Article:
SEATTLE -- Sunday at Safeco Field turned out to be a second guesser's delight.
Seattle manager Eric Wedge had set himself up to get skewered for his decision to pitch to Evan Longoria in the eighth, only to have Joe Maddon rescue him from the hot seat. Everything the Tampa Bay manager tried in the bottom of the eighth backfired in a 9-6 Tampa Bay loss in front of a crowd of 28,947.
In defeat, the Rays (30-29) lost the weekend series to the Mariners 3-1. They remain in a tie with Toronto for third place in the American League East.
Ben Zobrist and Matt Joyce cobbled together back-to-back RBI doubles in the eighth to tie the game at 5. Joyce advanced to third on a groundout by Felipe Lopez to bring up Sean Rodriguez with two outs.
Longoria did not start on Sunday due to stiffness in his left side, but he was available for pinch-hitting duties. With the game on the line, Maddon called on his All-Star third baseman to pinch-hit. And despite having an open base, Wedge elected to pitch to Longoria.
Jamey Wright fell behind 2-0, prompting Longoria to think he would be receiving an intentional unintentional walk.
"[Catcher Miguel] Olivo actually pounded his glove and was like, 'Come on, let's go!'" Longoria said. "I was kind of thinking in the back of my head once he got to 2-0 that maybe he was going to try and make another nasty pitch, then try and put me on on the fourth. But when he was like trying to pump the guy up on the mound up, I kind of switched my mindset to, 'Hey, maybe they are trying to pitch to me here -- and they don't want to get to the next guy.'"
Longoria connected on Wright's third offering, sending a line drive into right field to score Joyce and give the Rays a 6-5 lead.
After Longoria's hit, six outs separated the Rays from a series split. Maddon called on J.P. Howell to try and nail down the first three of those outs.
Howell, who has been so dependable throughout his tenure with the Rays, had made just four appearances since being activated from the disabled list -- where he had resided for over a year following left-shoulder surgery. All appeared well when the left-hander got the first out on a dazzling groundout to Longoria at third.
The good fortune did not continue.
Howell walked the next batter, Justin Smoak. Maddon then elected to shift his fielders toward to the right side of the field, in an attempt to stymie left-handed-hitting Jack Cust, who promptly stroked a single to left field. Adam Kennedy followed with an RBI single, and the game was tied at 6.
Next, Maddon called down to the bullpen for Joel Peralta to pitch to Olivo, who had homered in the two previous games -- with one of the homers coming against Peralta in Saturday's 3-2 Rays win.
After Peralta fell behind 2-0, Olivo connected on the third pitch and deposited the baseball into the left-field stands for his seventh home run of the season.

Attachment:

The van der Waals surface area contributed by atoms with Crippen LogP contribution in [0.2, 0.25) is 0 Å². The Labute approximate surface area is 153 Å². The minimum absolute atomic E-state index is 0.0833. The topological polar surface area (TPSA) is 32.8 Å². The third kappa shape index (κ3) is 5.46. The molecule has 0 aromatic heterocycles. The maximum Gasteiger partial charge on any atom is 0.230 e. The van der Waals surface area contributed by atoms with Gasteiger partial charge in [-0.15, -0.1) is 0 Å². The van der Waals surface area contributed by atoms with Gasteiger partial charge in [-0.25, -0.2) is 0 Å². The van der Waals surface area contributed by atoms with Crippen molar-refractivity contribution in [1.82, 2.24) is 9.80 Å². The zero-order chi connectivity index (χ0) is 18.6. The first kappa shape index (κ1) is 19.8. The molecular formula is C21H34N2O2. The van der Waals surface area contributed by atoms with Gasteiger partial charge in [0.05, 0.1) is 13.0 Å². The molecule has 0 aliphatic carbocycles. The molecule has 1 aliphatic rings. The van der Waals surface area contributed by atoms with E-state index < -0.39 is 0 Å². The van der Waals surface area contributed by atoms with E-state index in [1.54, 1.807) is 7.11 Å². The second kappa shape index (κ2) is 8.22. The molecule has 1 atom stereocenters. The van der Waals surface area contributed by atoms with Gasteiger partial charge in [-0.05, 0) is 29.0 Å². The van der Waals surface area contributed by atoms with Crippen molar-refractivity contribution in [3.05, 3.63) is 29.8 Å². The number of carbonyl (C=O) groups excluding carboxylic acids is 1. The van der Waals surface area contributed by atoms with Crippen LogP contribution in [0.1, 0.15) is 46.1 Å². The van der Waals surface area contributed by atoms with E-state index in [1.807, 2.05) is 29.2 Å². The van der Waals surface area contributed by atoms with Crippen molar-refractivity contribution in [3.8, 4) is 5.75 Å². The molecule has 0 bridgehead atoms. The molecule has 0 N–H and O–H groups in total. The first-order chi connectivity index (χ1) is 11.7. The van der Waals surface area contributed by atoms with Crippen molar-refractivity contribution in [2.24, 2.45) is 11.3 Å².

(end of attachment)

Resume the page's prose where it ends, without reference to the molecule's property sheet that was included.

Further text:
"[Olivo] is a big game player," Wedge said. "He's had a lot of big hits in his career. And he loves to be up there in those situations."
Seattle suddenly held a 9-6 lead, which proved to be more than enough.
"I fall behind in the count and I don't want to load the bases," Peralta said.
"It's real tough, I let the team down, it's on me. You know. If I could have done my job, we have a chance to win, but I didn't. So it's on me."
While Peralta seemed disappointed, Howell looked inconsolable while he sat facing his locker after the game. At one point, Maddon even pulled up a chair and sat next to him.
"It's really frustrating at this point," said Howell, who took his first loss of the season. "The boys played great. It hurts a little bit, you know."
Maddon is used to counting on Howell to come through in high-leverage moments during the game. He has a clean bill of health after his extensive rehab period, but has not been sharp since his return.
"I guess I'm just not as sharp as I normally am," Howell said. "I don't want to make any excuses, but this is like my April, a little bit. And these guys are starting to hit stride. I just need to maybe get out there more times, when possible -- not just because of me -- and I can sharpen it up."
Maddon smiled at the suggestion that all of his moves on Sunday would be second guessed.
"Everything was right, we did everything that was appropriate," Maddon said. "It was just J.P. had a tough day and I felt Joel, even yesterday and today, I felt good in that moment -- and Olivo got him twice. Sometimes things don't work out. It doesn't mean it was the wrong thing to do."
Bill Chastain is a reporter for MLB.com. This story was not subject to the approval of Major League Baseball or its clubs.